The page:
Giro d'Italia (st. 17)
Gorka Izagirre (3rd), Rory Sutherland (4th) fight for stage win until very end of their breakaway to Canazei; Rolland (CDT) takes solo victory. Uneventful day for Nairo Quintana keeps Movistar Team leader in 2nd overall, 31" behind Tom Dumoulin (SUN)
The hungover of Tuesday's Queen stage of the 2017 Giro d'Italia was calm, yet demanding, for Nairo Quintana. The 219km route from Tirano to Canazei was tough on its opening phase, as the break was built through the climbs of Aprica (Cat-2) and Tonale (Cat-2), turning easier only as a massive, 40-rider breakaway eventually opened up the road.
Rory Sutherland and Gorka Izagirre made part of a move which split several times with attacks, several of those created by both the Aussie and the Basque as the field shrank to 25 and later on to just 13 units. Despite Sutherland making part of a seemingly decisive, four-man attempt alongside Busato (WIL), Woods (CDT) and Bernard (TFS) with 12km to go, that move made increasingly strong as Gorka, Rui Costa (UAD) and Tejay Van Garderen (BMC) bridged back, a late push from DDD made the junction possible – and gave a crucial chance to Pierre Rolland (CDT) so he could go solo with 7km to go.
The Frenchman's acceleration was strong enough to take the win over the group, where Gorka (3th) and Sutherland (4th) came close to a third stage win for the Movistar Team in this year's Giro. The bunch, led by QST and TLJ in respective GC top-ten efforts, reached the line with a 7'54" deficit on the winner, the overall remaining intact as Dumoulin, Nairo (+31") and Nibali (TBM, +1'12") stay as the top three in the fight for pink.
The 'Corsa Rosa' will bring another grueling course on stage 18, the lumpiest day in the Dolomites with the ascents of Pordoi (Cat-1), Valparola (Cat-2), Gardena (Cat-2), Pinei (Cat-3) and Pontives (Cat-1) – the latter just four thousand meters away from the end of a 137km trek from Moena to Ortisei.
Gorka Izagirre: "It's bitterwseet in the end. It really wasn't the goal to get into the breakaway to win the stage, just like in Peschici, but there were so many riders going off the front and we had to keep some people into such moves. It was difficult to win, because with so many teams having three, four, even five riders in, you can't fight with the same strength when you're only two. Plus, I feel like we were kept an eye on by many today.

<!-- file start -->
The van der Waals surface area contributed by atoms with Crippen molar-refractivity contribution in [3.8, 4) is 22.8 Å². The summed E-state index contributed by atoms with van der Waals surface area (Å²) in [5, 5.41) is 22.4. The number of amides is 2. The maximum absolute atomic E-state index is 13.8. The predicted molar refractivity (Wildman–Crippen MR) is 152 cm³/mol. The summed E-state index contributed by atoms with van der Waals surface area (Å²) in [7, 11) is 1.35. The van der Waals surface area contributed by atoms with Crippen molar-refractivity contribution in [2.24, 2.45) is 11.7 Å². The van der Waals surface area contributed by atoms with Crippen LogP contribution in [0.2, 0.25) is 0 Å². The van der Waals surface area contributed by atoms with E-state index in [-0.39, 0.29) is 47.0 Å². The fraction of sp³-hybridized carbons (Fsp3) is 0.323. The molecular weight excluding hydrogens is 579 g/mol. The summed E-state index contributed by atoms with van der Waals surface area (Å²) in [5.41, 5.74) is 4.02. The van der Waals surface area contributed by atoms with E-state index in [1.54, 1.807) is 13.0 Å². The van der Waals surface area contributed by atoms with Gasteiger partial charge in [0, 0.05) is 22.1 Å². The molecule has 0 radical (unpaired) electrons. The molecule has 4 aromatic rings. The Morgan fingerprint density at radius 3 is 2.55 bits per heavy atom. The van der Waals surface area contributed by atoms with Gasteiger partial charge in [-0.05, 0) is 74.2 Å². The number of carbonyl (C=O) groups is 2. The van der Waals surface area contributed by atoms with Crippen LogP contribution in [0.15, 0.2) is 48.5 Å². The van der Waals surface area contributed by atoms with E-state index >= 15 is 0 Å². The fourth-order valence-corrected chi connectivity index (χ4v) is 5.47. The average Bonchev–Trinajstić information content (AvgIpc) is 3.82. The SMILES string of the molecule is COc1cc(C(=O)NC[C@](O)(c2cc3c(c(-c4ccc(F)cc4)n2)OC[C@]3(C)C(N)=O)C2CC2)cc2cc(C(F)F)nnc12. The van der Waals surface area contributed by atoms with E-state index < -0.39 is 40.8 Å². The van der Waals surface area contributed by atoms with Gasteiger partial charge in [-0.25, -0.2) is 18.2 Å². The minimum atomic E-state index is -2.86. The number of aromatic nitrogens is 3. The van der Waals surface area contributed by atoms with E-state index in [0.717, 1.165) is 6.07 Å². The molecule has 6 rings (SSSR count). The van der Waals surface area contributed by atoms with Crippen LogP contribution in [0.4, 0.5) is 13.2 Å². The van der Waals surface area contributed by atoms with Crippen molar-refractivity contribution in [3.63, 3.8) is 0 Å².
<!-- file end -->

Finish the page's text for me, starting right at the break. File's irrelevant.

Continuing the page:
"Rory and I did very well covering the attack in those final kilometers, but you can't go past every move. Rolland just made the right one. I was keeping the wheel of Rui Costa, but it wasn't done just by following one dangerous rival, because there were many top contenders into that group.
"I'm getting to feel really strong in this Giro. Tomorrow will be a crucial stage, one of those that decide the overall outcome. It should be really tough for all of us, whatever the race scenario. I've got good legs and will give my best to help Nairo out."
Rory Sutherland: “It was a hard stage, especially after yesterday. We wanted to be represented in the breakaway, but Gorka and myself were in in the beginning just to make sure that we kept things under control if anything happened in the back, if the classification riders caught up or if anything happened. Then it became kind of certain that we were actually going for the victory.
"With about 80km to go it started getting pretty hard, with lots of gaps and attacking. Gorka and I covered all of those well, even in the finale. Then, it's Murphy's law that the one attack that goes and you don’t chase is the one that makes it to the finish line. However, we can be proud of the day, I think. It’s frustrating to not be able to pick up a win when you’ve got that opportunity, but that’s the beauty of cycling.
"We now go on to tomorrow and another hard day. It’s back to work for Nairo, even if today was the same but in a different situation, keeping the team present in the break. Tomorrow will be another important day in the GC, and hopefully we can move closer to that pink jersey.”